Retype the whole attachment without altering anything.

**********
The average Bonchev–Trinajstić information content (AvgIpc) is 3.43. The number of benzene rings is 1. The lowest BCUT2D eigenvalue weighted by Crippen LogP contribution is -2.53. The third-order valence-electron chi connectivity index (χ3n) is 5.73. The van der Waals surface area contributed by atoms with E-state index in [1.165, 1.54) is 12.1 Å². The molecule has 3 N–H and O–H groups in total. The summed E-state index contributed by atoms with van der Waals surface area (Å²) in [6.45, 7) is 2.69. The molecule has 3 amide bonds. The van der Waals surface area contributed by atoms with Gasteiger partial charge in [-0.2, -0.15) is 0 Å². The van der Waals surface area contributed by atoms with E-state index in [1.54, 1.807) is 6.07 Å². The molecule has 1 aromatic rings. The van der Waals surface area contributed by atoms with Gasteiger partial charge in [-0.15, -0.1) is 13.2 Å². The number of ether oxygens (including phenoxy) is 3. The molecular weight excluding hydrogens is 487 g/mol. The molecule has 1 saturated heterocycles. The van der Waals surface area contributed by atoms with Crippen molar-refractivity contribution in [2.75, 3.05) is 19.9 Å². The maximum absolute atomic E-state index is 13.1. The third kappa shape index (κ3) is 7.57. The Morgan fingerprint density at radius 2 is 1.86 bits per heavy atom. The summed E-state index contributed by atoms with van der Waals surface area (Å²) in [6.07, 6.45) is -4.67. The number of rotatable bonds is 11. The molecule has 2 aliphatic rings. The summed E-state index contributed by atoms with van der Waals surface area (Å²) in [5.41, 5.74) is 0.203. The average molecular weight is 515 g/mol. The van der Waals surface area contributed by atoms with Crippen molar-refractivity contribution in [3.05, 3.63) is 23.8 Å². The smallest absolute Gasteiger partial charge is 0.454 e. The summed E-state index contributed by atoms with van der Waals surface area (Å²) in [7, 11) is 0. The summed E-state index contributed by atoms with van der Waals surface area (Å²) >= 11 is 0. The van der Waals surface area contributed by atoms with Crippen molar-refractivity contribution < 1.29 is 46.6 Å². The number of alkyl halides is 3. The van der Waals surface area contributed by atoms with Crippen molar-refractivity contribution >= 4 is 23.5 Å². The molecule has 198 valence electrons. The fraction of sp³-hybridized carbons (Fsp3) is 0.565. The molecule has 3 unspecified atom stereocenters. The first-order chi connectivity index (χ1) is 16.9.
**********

The average Bonchev–Trinajstić information content (AvgIpc) is 3.43. The number of benzene rings is 1. The lowest BCUT2D eigenvalue weighted by Crippen LogP contribution is -2.53. The third-order valence-electron chi connectivity index (χ3n) is 5.73. The van der Waals surface area contributed by atoms with E-state index in [1.165, 1.54) is 12.1 Å². The molecule has 3 N–H and O–H groups in total. The summed E-state index contributed by atoms with van der Waals surface area (Å²) in [6.45, 7) is 2.69. The molecule has 3 amide bonds. The van der Waals surface area contributed by atoms with Gasteiger partial charge in [-0.2, -0.15) is 0 Å². The van der Waals surface area contributed by atoms with E-state index in [1.54, 1.807) is 6.07 Å². The molecule has 1 aromatic rings. The van der Waals surface area contributed by atoms with Gasteiger partial charge in [-0.15, -0.1) is 13.2 Å². The number of ether oxygens (including phenoxy) is 3. The molecular weight excluding hydrogens is 487 g/mol. The molecule has 1 saturated heterocycles. The van der Waals surface area contributed by atoms with Crippen molar-refractivity contribution in [2.75, 3.05) is 19.9 Å². The maximum absolute atomic E-state index is 13.1. The third kappa shape index (κ3) is 7.57. The Morgan fingerprint density at radius 2 is 1.86 bits per heavy atom. The summed E-state index contributed by atoms with van der Waals surface area (Å²) in [6.07, 6.45) is -4.67. The number of rotatable bonds is 11. The molecule has 2 aliphatic rings. The summed E-state index contributed by atoms with van der Waals surface area (Å²) in [5.41, 5.74) is 0.203. The average molecular weight is 515 g/mol. The van der Waals surface area contributed by atoms with Crippen molar-refractivity contribution in [3.05, 3.63) is 23.8 Å². The smallest absolute Gasteiger partial charge is 0.454 e. The summed E-state index contributed by atoms with van der Waals surface area (Å²) in [7, 11) is 0. The summed E-state index contributed by atoms with van der Waals surface area (Å²) >= 11 is 0. The van der Waals surface area contributed by atoms with Crippen molar-refractivity contribution < 1.29 is 46.6 Å². The number of alkyl halides is 3. The van der Waals surface area contributed by atoms with Crippen molar-refractivity contribution >= 4 is 23.5 Å². The molecule has 198 valence electrons. The fraction of sp³-hybridized carbons (Fsp3) is 0.565. The molecule has 3 unspecified atom stereocenters. The first-order chi connectivity index (χ1) is 16.9.